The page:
That''s the hard question. What is the attitude of an being that has been brought up under a simple theory of manufactured slime. Would they give a damn about strategy? What would their confidence level be? What would they think about critters like themselves? What would their personal goals be? These are questions that i think need to be answered!



Let''s say they can survive just as well as you, psychologically as well as physically. Now the question becomes, from an RPG perspective (because that''s all we care about here), what do you do as them. How do you turn the RPG goals that we take for granted into nonhuman goals? And how do you make it interesting?

If an RPG is about buying things, talking to people, exchanging things for quests, exploring, and combat, then how are these different for the nonhuman player. I can see even minor touches that move us in the right direction (away from playing humans in Elf or Dwarf or Centaurian skin).

Take communication: maybe with Telepathy, you can talk with any NPC you''ve ever talked with. Make it an "out of body" exploration type experience for ease of implementation.

Or maybe you could play with the concept of inventory and food: What about a race that needs to digest metal? Heh, so much for those swords...

The point is, I think there''s a lot of interesting opportunity we designers miss when we design our games to be played as if everyone in the game world is human.








--------------------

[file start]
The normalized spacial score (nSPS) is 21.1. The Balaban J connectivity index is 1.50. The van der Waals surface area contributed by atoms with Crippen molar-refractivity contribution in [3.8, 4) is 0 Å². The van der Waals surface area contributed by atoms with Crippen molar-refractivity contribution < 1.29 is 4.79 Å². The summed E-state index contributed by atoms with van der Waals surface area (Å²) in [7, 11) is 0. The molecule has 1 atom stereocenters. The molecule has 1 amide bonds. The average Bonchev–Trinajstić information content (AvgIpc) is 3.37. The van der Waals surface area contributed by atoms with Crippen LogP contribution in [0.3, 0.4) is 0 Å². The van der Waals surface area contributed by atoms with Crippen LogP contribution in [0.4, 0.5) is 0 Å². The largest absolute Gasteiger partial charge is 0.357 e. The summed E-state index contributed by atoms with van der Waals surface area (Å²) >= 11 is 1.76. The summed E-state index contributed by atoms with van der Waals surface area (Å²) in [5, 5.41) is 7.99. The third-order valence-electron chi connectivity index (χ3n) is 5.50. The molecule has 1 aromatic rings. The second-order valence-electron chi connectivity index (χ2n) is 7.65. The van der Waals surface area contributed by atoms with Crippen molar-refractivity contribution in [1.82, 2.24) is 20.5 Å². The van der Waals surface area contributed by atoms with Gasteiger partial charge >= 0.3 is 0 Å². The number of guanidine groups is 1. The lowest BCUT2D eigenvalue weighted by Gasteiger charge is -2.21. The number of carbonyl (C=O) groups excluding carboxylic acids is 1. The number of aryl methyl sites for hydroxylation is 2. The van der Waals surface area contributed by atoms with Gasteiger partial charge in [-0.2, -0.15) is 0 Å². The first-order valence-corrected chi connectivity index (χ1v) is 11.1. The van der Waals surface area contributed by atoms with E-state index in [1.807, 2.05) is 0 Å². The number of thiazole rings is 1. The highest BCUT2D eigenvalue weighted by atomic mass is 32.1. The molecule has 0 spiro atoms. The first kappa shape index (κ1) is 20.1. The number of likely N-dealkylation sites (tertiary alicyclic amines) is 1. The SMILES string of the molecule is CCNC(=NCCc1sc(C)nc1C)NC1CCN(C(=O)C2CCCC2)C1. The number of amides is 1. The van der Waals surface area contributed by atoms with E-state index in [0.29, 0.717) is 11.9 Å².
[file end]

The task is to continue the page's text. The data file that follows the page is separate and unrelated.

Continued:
Just waiting for the mothership...

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quote:
Original post by Wavinator

How could you design a game so that players could be nonhuman? Seems that all of our paradigms for RPGs break down here. You might need a different economy. You might have to handle NPCs differently. Combat might be somwhat different. So might traveling, moving, inventory, and a host of other things!!! The assumptions go out the window!


I think the central problem would be that you couldn''t design a non-human race to lack any human mental abilities, or value things that just don''t appeal to humans. A real wolf, for example, does not understand about stoplights, doorknobs, or probably guns, but if you let a human player drive he/she knows all these things and adjusts their strategy accordingly. A real wolf would be extremely distracted by another if one was in heat. A human-driven wolf would (in most cases ) rather follow around an attractive human.

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I think if you played with the ideas of goals and stayed away from bizarre or purient aspects, this could work. You''d have things that the character would need, things the character could do, and defined responses from the game world.

The potential I see here is that players could have a richer experience; there could be more replayability; players would get to play "monsters," and it would be something different from what they''d be used to.

As for familiar objects, you''d need to embedin them a "can I use" variable. This is done in RPGs all the time. As far as drives, well, taking control away from the player isn''t something I''d tend to do, but if the situation were right and it was kept to a minimum I think it would be tolerated.

But the real question is, would anyone want to play a centaur, or a grue? Or are we a humans only club?

--------------------
Just waiting for the mothership...

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I would like to play one of the Aliens (from the Aliens series) in an RPG. How cool would that be?

-=-=-=-=-=-=-=-=-=-=-=-=-=-=-=-=-=-=-=-=-=-=-
-Chris Bennett of Dwarfsoft
"The Philosophers' Stone of Programming Alchemy"
IOL (The list formerly known as NPCAI) - A GDNet production
Our Doc - The future of RPGs
Thanks to all the goblins over in our little Game Design Corner niche
          

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I played as a squid/mindflayer on a MUD named Duris. There were alot of things redifined. I ate by putting my tentacles into the victims ears and sucking his brains out etc.